Monday, 28 September 2015


The US currency, well the notes anyway, are always referred to as the greenback, and as daughter #1 has predictably just run out (the good old line, I don't know what happened because I've been writing all my withdrawals down), I've been pondering the ol' greenback and why all those notes look exactly the same in your wallet. Our pretty plastic notes here in Australia are so easy to differentiate - the lobster (20), the blue swimmer (10), and according to wikipedia, the 50 is a pineapple. Can't say I've ever heard that said aloud, but when all's said and done, you are never likely to confuse the denominations of our currency.

The greenback on the other hand - they are all small, all the same size, all green, all with the same layout, style, everything. So confusing! But they are green not black - now why is that?

Back in 1857 a chemist named Thomas Sterry Hunt invented the colour green that's used on the US bills. He used natural pigments and lab chemicals to come up with new colours and for this new green, he used chromium trioxide. Very cool idea, because back in the mid 19th century counterfeiters were really good at erasing the black numerals on paper money and then reprinting them with higher denomination numerals. What stood Hunt's new ink apart from the rest, back then, was that his ink was extremely difficult to erase, and because it wasn't black, but green, it wasn't able to be photographed. Now that is a clever invention huh? But that's not all... His ink is also practically indestructible; acid won't affect it and neither will most other chemical agents. Super ink!! Mr Hunt sold his ink invention to the US government and that green ink has been used since 1862 to print US bills. And that, my friends, is how US paper money became known all over the globe as the greenback.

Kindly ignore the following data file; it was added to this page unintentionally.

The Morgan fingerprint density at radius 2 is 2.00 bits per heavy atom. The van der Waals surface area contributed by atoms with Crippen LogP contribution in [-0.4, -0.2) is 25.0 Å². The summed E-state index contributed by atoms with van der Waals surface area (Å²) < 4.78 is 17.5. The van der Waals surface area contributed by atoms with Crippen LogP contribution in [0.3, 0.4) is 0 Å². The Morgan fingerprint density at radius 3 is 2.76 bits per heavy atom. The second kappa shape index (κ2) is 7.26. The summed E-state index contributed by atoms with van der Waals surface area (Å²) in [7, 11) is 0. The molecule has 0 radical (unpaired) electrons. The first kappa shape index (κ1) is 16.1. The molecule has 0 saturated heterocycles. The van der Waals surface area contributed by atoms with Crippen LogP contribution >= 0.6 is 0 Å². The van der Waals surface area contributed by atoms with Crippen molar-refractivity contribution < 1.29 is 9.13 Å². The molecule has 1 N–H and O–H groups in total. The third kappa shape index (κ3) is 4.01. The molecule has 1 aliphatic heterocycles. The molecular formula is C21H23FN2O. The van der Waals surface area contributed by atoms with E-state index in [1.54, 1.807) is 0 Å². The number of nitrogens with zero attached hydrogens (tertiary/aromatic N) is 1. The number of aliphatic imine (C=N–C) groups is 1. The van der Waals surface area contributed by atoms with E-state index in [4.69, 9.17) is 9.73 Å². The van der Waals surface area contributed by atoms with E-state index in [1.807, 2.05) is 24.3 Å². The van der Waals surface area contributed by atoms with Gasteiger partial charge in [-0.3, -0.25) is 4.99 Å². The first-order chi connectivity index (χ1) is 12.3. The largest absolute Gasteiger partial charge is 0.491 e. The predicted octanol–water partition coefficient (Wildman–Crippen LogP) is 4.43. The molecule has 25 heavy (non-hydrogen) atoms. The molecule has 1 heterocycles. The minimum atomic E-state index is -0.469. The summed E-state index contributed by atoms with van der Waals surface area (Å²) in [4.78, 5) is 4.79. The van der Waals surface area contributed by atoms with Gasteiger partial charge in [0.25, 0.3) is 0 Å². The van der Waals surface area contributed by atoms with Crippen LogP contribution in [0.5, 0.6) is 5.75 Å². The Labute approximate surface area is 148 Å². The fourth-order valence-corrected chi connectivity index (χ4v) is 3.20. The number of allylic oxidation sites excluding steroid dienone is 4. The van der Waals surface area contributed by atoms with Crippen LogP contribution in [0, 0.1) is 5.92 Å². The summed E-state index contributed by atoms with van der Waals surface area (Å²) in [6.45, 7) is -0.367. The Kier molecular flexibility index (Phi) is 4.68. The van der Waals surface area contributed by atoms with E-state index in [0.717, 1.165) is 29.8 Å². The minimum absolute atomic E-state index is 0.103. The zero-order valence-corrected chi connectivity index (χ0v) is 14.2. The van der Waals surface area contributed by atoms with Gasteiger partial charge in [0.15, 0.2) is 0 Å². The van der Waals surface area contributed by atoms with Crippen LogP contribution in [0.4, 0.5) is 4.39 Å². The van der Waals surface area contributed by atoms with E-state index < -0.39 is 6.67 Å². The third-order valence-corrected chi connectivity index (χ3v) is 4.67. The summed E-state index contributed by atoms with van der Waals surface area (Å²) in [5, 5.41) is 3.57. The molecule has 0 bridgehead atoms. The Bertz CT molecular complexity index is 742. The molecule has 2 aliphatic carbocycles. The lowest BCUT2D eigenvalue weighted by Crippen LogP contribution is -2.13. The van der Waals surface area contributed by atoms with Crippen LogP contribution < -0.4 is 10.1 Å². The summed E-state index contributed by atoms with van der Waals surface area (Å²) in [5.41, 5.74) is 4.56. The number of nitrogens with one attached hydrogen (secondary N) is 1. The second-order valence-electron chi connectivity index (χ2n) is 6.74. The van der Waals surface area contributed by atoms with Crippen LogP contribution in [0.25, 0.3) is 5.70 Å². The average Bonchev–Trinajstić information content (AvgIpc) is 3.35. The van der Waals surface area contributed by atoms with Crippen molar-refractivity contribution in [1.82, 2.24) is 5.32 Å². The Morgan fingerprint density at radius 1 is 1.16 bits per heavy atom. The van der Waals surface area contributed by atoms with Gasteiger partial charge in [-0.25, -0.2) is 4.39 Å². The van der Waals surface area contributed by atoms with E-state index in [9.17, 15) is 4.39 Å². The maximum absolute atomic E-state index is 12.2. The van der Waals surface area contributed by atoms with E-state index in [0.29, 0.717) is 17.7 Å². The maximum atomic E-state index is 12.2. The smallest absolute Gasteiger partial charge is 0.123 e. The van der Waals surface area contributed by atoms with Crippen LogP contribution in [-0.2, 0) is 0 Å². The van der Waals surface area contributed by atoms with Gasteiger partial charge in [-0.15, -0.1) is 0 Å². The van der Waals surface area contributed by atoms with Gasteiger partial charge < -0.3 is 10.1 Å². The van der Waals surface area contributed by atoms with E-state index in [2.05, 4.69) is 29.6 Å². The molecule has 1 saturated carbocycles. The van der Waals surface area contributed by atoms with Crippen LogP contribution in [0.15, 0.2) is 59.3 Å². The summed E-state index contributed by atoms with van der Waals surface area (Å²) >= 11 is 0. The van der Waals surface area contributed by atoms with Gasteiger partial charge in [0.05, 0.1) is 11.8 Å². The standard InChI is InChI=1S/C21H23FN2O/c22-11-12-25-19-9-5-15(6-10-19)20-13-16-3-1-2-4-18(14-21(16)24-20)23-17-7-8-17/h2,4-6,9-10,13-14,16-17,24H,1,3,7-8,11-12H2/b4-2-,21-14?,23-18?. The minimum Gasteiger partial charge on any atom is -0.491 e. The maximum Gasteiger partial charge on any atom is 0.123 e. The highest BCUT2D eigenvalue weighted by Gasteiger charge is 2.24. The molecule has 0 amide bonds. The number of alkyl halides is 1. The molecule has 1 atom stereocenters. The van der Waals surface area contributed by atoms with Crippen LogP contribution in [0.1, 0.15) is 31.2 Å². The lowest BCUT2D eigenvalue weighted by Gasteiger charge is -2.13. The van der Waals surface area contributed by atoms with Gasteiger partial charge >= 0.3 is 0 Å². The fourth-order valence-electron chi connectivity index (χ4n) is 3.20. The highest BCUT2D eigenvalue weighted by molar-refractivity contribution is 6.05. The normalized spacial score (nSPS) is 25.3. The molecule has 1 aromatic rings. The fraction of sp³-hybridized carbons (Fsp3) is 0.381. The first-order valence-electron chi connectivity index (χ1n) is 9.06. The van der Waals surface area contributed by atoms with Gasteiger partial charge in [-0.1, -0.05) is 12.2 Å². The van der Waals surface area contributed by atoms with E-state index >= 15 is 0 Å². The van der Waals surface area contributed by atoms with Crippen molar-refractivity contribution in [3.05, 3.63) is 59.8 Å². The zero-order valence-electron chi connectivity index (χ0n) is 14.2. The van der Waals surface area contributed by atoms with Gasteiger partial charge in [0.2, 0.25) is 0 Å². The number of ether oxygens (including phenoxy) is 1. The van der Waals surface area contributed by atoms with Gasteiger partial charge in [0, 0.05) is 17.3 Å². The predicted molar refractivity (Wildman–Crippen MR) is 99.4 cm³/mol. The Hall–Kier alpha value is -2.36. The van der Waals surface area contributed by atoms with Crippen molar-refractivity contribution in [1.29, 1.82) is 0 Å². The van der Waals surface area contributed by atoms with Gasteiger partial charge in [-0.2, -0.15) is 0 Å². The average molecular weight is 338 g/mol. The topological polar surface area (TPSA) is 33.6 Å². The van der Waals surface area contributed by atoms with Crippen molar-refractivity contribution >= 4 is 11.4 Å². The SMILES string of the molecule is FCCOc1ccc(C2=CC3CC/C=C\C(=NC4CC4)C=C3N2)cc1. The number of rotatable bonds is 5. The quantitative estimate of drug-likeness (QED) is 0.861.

Now, how much extra do I transfer for the 15 year old to finish her last couple of days in the Big Apple?

 I know she's bringing me some of these, so I'll transfer the cash!

Wednesday, 23 September 2015